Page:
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One week after the earthquake that devastated Haiti, with aftertremors still rolling in, the scope of the damage remains difficult to grasp. For journalists in a lot of places (the Atlantic being no exception), the handiest reference point has been Hurricane Katrina in 2005, which produced similar accounts of destruction, panic, and loss. Journalists have been comparing the two catastrophes and the US government's response. Newsweek's Howard Fineman declared that that Haiti is Katrina "writ large." But others have observed that the analogy is far from perfect, and the result of a limited natural-disaster vocabulary.

  • Simple Geography Makes the Comparison Ridiculous CNN's Kathleen Tierney reminds us that in a country the size of Haiti, all tragedies are local. "Imagine that all of the U.S. west of the Mississippi were to be destroyed or extensively damaged by some immense catastrophe in one minute, with absolutely no warning. That is the situation Haiti faces. As horrific as it was, Katrina was a region-wide catastrophe, not a national one." 
  • A Failed State? Haiti lacks the kind of infrastructure that was available in the wake of Katrina, The Washington Post's Anne Applebaum believes; it's about one more bad day away from becoming a failed state. "Parliament, churches, hospitals and government offices no longer exist. Haiti's archbishop is dead. The head of the U.N. mission is dead. There is a real possibility that violent gangs will emerge to take the place of leadership, to control food supplies, to loot what remains to be looted. There is a real possibility, in the coming days, of epidemics, mass starvation and civil war."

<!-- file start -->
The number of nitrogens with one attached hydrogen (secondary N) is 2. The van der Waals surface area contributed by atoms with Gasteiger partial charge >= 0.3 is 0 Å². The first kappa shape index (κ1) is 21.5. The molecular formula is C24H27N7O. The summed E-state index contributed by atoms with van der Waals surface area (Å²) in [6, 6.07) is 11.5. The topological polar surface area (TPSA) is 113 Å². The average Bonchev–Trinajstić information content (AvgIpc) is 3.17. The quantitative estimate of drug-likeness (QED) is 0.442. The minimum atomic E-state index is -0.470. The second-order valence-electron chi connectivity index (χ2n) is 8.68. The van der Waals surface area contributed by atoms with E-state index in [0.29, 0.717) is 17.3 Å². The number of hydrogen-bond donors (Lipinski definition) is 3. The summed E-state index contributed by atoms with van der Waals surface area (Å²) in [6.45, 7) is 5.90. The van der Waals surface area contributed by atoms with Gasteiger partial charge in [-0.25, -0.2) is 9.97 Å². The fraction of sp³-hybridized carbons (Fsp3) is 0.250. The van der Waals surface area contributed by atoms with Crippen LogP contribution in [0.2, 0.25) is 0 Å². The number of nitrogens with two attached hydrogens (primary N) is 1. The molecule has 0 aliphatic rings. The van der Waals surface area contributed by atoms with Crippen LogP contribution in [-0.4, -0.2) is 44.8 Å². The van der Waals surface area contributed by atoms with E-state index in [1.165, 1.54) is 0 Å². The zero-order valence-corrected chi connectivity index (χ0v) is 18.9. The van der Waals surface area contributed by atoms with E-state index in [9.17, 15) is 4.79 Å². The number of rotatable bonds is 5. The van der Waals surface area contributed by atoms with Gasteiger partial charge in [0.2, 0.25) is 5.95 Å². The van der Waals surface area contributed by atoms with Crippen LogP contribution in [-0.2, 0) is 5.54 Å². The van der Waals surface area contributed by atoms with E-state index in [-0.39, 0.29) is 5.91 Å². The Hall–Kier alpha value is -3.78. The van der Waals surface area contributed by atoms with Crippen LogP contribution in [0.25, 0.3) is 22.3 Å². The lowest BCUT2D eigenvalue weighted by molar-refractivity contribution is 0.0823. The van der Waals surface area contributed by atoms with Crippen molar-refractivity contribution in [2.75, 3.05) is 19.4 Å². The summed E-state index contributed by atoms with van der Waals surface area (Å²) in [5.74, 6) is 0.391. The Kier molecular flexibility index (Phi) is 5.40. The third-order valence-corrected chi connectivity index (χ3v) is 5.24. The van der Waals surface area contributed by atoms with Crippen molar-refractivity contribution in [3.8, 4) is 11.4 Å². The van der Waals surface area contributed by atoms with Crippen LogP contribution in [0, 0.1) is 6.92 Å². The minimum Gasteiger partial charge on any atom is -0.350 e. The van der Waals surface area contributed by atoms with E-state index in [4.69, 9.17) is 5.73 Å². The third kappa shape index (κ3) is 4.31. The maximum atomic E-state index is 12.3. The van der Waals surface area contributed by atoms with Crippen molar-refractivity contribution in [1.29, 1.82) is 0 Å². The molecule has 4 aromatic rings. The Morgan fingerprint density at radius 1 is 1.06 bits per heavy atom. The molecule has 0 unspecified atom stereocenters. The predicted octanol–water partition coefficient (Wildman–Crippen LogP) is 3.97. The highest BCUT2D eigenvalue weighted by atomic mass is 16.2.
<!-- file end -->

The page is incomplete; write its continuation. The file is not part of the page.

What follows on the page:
• No Bush-Bashing, Please  John Cole of Balloon Juice notes (and The Washington Monthly's Steve Benen echoes) that "Haiti is not an American state. Louisiana is." So? So "Earthquakes, unlike hurricanes, happen with minimal warning. Hurricanes move along trajectories that allow for action prior to the devastation, which is part of what made the slow response [to Katrina] galling." If you're looking for analogies, how about the Tsunami of 2004? "President Bush and our military did a very impressive job in response. If I remember correctly, we had a large naval contingent that was on the scene quite quickly. Which is probably why Fineman didn’t want to use that example."
  • No Obama Bashing Either  At Daily Kos, Connie Manes reads the Haiti-Katrina comparison as a slight against the president, as though Obama will suddenly spring into action after months of indolence: "This is not 'a test' of President Obama's reactions to disasters. It's just one more terrible disaster that he and his administration will likely handle with the same deeply thought out reaction as the previous ones."

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